12. Project Approach • Consult • Expose client to MES • Expose client to international standards • Infrastructure requirements • Design • Develop URS trough a series of workshops with key roll players • Integration into rest of plant • Implement • FDS (Functional Design Specification) • No big bang approach (phases) • Design, validate, configure then Implement • Handover • Match Reports with Excel manual data capture • Match Delivered Functionality with URS

  13. Consult and Design Phase • Deliverable: URS (User Requirement Specification) • Step 1: Define the project objective, business context and drivers • Step 2: List the departments and systems to be employed and deployed • Step 3: List and describe the equipment and processes • Step 4: What are the enterprise functions to be implemented • Step 5: Analysis of activities for the Production or Operations department

  14. Design & Implementation Phase • Develop FDS (Functional Design Document) • Build Use cases in Supervisor and test with Operator • Select appropriate Use Case and develop solution • Commission on site to: • Integrate plant information • Validate production data against manual log sheet • Enable reporting with Client

  15. Use of S95 • How was S95 used to derive a project solution: • Use the S95 Functional Control Model to map the MES requirement for the project • Within each of the Functional Models use the Appropriate Activity model to map the requirements • Use the Process Segments to define the characteristics • Use the S95 equipment model to derive the plant process flow • Used a S95 naming convention which was implemented in ArchestrA Model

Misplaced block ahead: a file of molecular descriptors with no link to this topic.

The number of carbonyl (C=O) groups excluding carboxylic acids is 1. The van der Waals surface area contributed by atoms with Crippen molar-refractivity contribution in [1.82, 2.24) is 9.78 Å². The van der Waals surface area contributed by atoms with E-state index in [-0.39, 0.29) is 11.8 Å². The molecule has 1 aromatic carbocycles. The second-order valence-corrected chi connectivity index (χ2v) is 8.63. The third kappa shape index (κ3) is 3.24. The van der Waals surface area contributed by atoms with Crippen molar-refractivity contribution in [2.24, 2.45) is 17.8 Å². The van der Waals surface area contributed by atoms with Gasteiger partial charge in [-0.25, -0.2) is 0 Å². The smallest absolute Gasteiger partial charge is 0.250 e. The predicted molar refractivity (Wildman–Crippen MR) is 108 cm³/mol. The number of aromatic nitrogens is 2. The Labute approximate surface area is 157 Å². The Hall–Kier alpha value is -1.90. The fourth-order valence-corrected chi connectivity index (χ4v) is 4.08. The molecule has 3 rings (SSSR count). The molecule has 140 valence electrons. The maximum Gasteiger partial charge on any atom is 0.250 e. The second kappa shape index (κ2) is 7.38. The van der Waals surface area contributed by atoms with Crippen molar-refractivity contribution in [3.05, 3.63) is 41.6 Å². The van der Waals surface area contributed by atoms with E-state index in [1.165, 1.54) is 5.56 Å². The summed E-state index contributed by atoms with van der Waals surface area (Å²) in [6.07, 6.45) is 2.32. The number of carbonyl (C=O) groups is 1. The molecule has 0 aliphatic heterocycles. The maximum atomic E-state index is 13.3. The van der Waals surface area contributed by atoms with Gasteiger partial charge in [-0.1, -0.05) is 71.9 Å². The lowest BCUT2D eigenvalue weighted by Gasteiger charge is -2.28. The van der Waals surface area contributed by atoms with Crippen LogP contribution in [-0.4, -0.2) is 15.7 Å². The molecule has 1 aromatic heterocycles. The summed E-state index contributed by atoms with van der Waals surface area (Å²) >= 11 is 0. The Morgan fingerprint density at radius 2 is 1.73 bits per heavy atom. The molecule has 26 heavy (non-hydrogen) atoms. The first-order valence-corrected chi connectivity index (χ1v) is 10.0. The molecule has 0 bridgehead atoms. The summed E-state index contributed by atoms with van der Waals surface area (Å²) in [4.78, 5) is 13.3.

16. S95 Functional and Activity Mapping

  17. S95 Equipment & Process Model S95 Standard Definitions S95 Expanded Equipment Hierarchy S95 Process Flow Definition

  18. S95 Integration

  19. Reporting Requirements

  20. OMAC&PackML • Design called for : • OEM’s was to deliver a OMAC compliant packaging line • Build a OMAC / PackML enabled application • What was deliver from OEM: • Machine alarm list and running bit • What was done: • Converted basic running / stopped statuses and alarm lists into PackML visualized objects

  21. Scope of Project • Wonderware Performance V3.5 • Wonderware Operations V3.5 • System Platform 3.0 • InSQL V9.0 • Active Factory V9.2 • InTouch V10.0 • Integration of OEM InTouch and ArchestrA objects for Universal Workstation

  22. Topology

  23. Universal Workstation UW • Design called for a single interface (low staff complement) • OEM delivered Touch Panels with InTouch • OEM Developed base standards for visualization using • A2 Objects & • Faceplates • Navigation • MES leveraged these standards for same “look and feel” • Here the power of ArchestrA was leverage to create a single look and feel

  24. Plant Overview Screen

  25. ArchestrA Integration

  26. Wonderware Operations • InTouch used to visualise the operational activities • ArchestrA Objects deployed to interface with plant instrumentation • ArchestrA Objects deployed to interact with Production database • Factelligence component used to configure • Items • Processes • Operations • BOM

  27. Operations Phase 1

  28. Operations Phase 2

  29. Consumption by Entity Report

  30. Genealogy by WO Report

  31. Genealogy by WO Report

  32. Production Yield Report

  33. Wonderware Performance • InTouch was used to visualise the line information • ArchestrA UCO object used to match PLC alarm bits to Reason codes • Use Factelligence component used for: • Processes • Operations • Shift Model

  34. Performance Overview

  35. Performance Drill Down

  36. Performance Drill Down

  37. Production by Shift Report Should be crates

  38. Performance Report: Downtime

  39. Results to date Phase 1 Phase 2 Phase 3 Phase 4

  40. What next? • MES is not a hit and run but an ongoing involvement from business owners • This was a first small step for CCS/CCF and results and benefits are still being analysed and understood • Future step may see InBatch added and OEE & solutions rolled back into other existing plants • Etc….

  41. Questions